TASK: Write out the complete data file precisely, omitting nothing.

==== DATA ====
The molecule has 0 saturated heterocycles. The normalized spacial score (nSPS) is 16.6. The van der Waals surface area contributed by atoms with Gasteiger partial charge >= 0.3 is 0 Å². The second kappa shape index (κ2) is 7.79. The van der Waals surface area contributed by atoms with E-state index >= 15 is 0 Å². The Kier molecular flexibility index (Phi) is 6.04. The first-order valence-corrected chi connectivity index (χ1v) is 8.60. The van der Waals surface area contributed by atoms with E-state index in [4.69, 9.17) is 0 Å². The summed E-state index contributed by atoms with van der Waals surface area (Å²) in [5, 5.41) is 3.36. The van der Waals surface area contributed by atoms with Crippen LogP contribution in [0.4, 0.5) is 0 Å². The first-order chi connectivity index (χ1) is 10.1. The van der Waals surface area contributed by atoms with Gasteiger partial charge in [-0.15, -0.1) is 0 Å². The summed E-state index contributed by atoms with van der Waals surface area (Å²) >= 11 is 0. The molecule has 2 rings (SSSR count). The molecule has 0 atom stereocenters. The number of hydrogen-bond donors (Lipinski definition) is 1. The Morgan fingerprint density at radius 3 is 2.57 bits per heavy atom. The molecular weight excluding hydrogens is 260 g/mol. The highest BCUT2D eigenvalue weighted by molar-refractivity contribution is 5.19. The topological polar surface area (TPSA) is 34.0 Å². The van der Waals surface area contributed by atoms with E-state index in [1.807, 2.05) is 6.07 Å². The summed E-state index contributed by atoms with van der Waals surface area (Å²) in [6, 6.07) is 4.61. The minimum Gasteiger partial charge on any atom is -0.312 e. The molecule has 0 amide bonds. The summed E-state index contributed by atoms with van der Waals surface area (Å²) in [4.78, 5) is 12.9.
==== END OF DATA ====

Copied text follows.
The molecule has 0 saturated heterocycles. The normalized spacial score (nSPS) is 16.6. The van der Waals surface area contributed by atoms with Gasteiger partial charge >= 0.3 is 0 Å². The second kappa shape index (κ2) is 7.79. The van der Waals surface area contributed by atoms with E-state index >= 15 is 0 Å². The Kier molecular flexibility index (Phi) is 6.04. The first-order valence-corrected chi connectivity index (χ1v) is 8.60. The van der Waals surface area contributed by atoms with E-state index in [4.69, 9.17) is 0 Å². The summed E-state index contributed by atoms with van der Waals surface area (Å²) in [5, 5.41) is 3.36. The van der Waals surface area contributed by atoms with Crippen LogP contribution in [0.4, 0.5) is 0 Å². The first-order chi connectivity index (χ1) is 10.1. The van der Waals surface area contributed by atoms with Gasteiger partial charge in [-0.15, -0.1) is 0 Å². The summed E-state index contributed by atoms with van der Waals surface area (Å²) >= 11 is 0. The molecule has 2 rings (SSSR count). The molecule has 0 atom stereocenters. The number of hydrogen-bond donors (Lipinski definition) is 1. The Morgan fingerprint density at radius 3 is 2.57 bits per heavy atom. The molecular weight excluding hydrogens is 260 g/mol. The highest BCUT2D eigenvalue weighted by molar-refractivity contribution is 5.19. The topological polar surface area (TPSA) is 34.0 Å². The van der Waals surface area contributed by atoms with E-state index in [1.807, 2.05) is 6.07 Å². The summed E-state index contributed by atoms with van der Waals surface area (Å²) in [6, 6.07) is 4.61. The minimum Gasteiger partial charge on any atom is -0.312 e. The molecule has 0 amide bonds. The summed E-state index contributed by atoms with van der Waals surface area (Å²) in [4.78, 5) is 12.9.